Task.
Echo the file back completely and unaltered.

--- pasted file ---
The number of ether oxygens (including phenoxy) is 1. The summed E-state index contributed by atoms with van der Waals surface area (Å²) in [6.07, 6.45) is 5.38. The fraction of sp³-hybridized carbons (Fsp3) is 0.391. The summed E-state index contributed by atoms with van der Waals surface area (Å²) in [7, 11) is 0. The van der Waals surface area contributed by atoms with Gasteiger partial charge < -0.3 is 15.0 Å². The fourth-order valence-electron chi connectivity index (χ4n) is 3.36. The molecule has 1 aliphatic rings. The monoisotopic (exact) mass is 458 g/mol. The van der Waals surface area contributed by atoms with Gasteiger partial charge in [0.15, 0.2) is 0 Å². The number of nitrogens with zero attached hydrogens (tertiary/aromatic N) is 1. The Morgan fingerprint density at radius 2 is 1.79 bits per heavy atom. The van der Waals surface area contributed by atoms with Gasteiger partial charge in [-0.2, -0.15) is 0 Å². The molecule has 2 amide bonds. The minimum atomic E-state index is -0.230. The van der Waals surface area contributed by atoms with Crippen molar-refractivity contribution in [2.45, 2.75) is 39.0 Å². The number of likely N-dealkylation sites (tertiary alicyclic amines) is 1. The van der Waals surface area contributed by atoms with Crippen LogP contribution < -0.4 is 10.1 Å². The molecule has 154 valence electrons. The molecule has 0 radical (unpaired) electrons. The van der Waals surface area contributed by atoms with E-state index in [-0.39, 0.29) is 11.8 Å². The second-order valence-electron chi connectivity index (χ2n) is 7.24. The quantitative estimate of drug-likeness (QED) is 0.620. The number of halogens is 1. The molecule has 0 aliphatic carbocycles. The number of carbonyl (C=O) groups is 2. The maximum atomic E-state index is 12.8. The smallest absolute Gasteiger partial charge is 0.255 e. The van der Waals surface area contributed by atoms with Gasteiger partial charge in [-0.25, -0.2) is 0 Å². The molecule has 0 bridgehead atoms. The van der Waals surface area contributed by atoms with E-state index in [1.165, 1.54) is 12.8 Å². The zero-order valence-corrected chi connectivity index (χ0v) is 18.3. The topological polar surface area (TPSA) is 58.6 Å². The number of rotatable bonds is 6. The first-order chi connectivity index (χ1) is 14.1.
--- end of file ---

The number of ether oxygens (including phenoxy) is 1. The summed E-state index contributed by atoms with van der Waals surface area (Å²) in [6.07, 6.45) is 5.38. The fraction of sp³-hybridized carbons (Fsp3) is 0.391. The summed E-state index contributed by atoms with van der Waals surface area (Å²) in [7, 11) is 0. The van der Waals surface area contributed by atoms with Gasteiger partial charge < -0.3 is 15.0 Å². The fourth-order valence-electron chi connectivity index (χ4n) is 3.36. The molecule has 1 aliphatic rings. The monoisotopic (exact) mass is 458 g/mol. The van der Waals surface area contributed by atoms with Gasteiger partial charge in [0.15, 0.2) is 0 Å². The number of nitrogens with zero attached hydrogens (tertiary/aromatic N) is 1. The Morgan fingerprint density at radius 2 is 1.79 bits per heavy atom. The van der Waals surface area contributed by atoms with Gasteiger partial charge in [-0.2, -0.15) is 0 Å². The molecule has 2 amide bonds. The minimum atomic E-state index is -0.230. The van der Waals surface area contributed by atoms with Crippen molar-refractivity contribution in [2.45, 2.75) is 39.0 Å². The number of likely N-dealkylation sites (tertiary alicyclic amines) is 1. The van der Waals surface area contributed by atoms with Crippen LogP contribution < -0.4 is 10.1 Å². The molecule has 154 valence electrons. The molecule has 0 radical (unpaired) electrons. The van der Waals surface area contributed by atoms with E-state index in [-0.39, 0.29) is 11.8 Å². The second-order valence-electron chi connectivity index (χ2n) is 7.24. The quantitative estimate of drug-likeness (QED) is 0.620. The number of halogens is 1. The molecule has 0 aliphatic carbocycles. The number of carbonyl (C=O) groups is 2. The maximum atomic E-state index is 12.8. The smallest absolute Gasteiger partial charge is 0.255 e. The van der Waals surface area contributed by atoms with Gasteiger partial charge in [-0.25, -0.2) is 0 Å². The molecule has 0 bridgehead atoms. The van der Waals surface area contributed by atoms with E-state index in [1.165, 1.54) is 12.8 Å². The zero-order valence-corrected chi connectivity index (χ0v) is 18.3. The topological polar surface area (TPSA) is 58.6 Å². The number of rotatable bonds is 6. The first-order chi connectivity index (χ1) is 14.1.